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More parity in the NFL future?

Colin Kaepernick and Jay Cutler are still unsigned and that  may be good for the NFL.

 

Follow me on Twitter @ODonalsVanguard

 

By Brien O’Donal

After reading reports today that Jay Cutler is auditioning for Fox to replace John Lynch on game day I started to think about whether or not he would play next year. I remembered that Colin Kaepernick is still unsigned and Jamaal Charles and Marshawn Lynch took incentive heavy contracts. Even Adrian Peterson took a low ball offer to keep playing. Coming out of the draft I thought a majority of teams picked well enough to give them youthful talent that could develop over time into solid contributors and I felt confident that play would improve because of it. Now I am even more upbeat about the potential increase in parity that may exist in the 2017 season.

I’m a believer that when a team doesn’t over reach in the draft and keeps their salary cap healthy by not over spending in free agency they have a lot more flexibility to keep the talent they develop. The fact that the draft was weak on quarterbacks but established ones like Cutler and Kaepernick haven’t been signed tells me teams are more wary of hitching their wagon to a player who costs too much and won’t get them a championship. I’m not saying that those guys aren’t worth signing, I just think they should get contracts like Charles and Lynch received; minimum guaranteed and heavy on incentives. That way if they don’t play like top tier quarterbacks the team isn’t saddled with money they can’t spend on a replacement next year.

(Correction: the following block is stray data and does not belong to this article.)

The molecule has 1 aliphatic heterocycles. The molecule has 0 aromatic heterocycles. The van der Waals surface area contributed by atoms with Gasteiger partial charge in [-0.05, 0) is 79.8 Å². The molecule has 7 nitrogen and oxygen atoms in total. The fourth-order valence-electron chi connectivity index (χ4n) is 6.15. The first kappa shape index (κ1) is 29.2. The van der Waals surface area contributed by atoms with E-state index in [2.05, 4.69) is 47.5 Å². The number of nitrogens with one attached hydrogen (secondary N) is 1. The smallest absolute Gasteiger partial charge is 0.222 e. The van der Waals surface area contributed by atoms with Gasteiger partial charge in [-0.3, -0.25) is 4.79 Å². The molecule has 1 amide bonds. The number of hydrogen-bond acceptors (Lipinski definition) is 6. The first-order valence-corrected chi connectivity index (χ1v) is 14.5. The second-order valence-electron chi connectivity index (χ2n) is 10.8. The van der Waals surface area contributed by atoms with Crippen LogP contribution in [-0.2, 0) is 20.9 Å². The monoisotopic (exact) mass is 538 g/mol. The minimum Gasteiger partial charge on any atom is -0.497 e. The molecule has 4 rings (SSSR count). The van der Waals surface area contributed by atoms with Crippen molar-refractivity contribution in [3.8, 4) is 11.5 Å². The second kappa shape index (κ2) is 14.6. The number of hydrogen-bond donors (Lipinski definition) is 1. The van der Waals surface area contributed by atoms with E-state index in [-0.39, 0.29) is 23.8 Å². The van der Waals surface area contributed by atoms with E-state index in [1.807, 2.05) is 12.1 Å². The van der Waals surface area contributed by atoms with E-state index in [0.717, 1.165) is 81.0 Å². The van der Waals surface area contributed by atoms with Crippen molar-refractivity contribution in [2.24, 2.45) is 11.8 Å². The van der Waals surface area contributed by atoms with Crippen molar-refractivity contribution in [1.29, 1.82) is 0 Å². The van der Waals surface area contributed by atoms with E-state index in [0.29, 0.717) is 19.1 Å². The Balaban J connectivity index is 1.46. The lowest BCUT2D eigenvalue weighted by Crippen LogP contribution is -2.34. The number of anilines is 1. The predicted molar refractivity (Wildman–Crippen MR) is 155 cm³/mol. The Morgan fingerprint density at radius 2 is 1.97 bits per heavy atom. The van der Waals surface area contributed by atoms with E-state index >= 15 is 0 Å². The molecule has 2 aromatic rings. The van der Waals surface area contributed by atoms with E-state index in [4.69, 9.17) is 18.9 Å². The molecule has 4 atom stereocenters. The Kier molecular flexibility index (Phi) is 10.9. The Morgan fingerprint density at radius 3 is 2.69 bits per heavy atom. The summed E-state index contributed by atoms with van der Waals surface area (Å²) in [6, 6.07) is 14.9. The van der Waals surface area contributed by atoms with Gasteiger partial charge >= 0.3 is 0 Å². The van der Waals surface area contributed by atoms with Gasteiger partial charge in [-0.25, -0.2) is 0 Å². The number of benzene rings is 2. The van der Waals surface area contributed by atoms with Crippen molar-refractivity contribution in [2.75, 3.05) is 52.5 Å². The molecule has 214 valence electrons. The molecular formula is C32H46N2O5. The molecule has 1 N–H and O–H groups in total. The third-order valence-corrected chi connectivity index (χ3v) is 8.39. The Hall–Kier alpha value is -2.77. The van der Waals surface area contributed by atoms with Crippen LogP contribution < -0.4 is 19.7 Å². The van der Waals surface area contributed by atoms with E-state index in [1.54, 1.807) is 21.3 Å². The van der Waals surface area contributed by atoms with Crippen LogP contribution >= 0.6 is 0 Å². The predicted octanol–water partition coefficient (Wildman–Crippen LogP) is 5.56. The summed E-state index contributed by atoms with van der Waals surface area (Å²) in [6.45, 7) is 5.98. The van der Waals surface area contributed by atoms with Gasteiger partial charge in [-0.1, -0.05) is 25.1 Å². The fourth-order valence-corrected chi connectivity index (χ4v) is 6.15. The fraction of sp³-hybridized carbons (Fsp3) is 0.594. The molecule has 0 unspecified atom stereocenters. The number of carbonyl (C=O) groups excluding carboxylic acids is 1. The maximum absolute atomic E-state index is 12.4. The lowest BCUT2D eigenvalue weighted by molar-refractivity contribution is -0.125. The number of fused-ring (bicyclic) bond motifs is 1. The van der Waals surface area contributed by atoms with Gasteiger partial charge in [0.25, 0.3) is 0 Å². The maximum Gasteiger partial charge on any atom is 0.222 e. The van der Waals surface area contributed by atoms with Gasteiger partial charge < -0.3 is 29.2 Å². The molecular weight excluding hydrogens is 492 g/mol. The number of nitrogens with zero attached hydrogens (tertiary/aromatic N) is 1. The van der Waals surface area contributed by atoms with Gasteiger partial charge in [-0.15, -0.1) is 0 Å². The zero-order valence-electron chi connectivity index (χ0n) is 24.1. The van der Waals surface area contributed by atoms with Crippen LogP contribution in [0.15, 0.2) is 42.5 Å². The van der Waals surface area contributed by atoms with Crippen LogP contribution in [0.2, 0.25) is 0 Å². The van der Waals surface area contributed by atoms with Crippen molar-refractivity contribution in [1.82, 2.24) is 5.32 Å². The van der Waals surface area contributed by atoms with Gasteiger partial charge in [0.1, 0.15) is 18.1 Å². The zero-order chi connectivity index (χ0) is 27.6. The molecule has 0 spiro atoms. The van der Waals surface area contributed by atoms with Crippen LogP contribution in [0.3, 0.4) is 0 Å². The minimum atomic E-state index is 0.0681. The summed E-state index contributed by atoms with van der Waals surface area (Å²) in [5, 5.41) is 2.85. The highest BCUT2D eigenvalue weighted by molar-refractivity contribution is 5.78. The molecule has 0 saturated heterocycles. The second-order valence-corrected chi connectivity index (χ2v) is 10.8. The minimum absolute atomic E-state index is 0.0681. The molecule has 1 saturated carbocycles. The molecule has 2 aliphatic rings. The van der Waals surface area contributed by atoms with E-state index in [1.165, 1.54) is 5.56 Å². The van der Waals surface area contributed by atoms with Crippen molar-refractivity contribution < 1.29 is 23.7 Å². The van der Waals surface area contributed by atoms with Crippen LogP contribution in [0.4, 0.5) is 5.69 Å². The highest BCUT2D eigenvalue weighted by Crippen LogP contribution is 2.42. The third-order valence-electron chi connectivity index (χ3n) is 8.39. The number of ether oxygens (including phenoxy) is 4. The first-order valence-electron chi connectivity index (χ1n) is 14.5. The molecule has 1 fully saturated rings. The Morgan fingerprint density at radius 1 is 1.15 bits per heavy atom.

Running backs have become devalued in recent years, especially for injured or aging veterans who once commanded top dollar. To see teams patiently wait out Adrian Peterson until he took about $3 million in New Orleans was the first sign things might change. Now Charles and Lynch are getting $900,000 and $1.35 million guaranteed respectively with the rest made up in bonuses and incentives. With their age and history in mind these are safe contracts that protect the teams in the future. It would be great for them to perform like they have in previous years and their teams would be more than happy to pay them for it. It’s just better if there is enough cap room to have depth for protection against the alternative.

If it starts to become a trend year after year where teams are not fighting and overpaying aging veterans and instead re-sign developed youth then maybe the days of 1-15 seasons will go away too. No one likes seeing that. In my opinion it was the reason for the ratings decline more than anything. There were far too many games that had a nearly pre-determined outcome before the first snap and the way the NFL televises games forced them down our throats. If the Jaguars win 5 games I won’t be surprised, if they are competitive in 12 I will be more likely to watch. It’s not that teams are bad; it’s that they are so bad it’s nauseating to watch. Getting rid of bad contracts and drafting well are steps to make teams more exciting to watch, and that should increase ratings. If this offseason shows marked improvement in parity and more competitive games across the league then maybe next offseason will be more of the same. We will just have to watch and find out.

 

 

 

 

 

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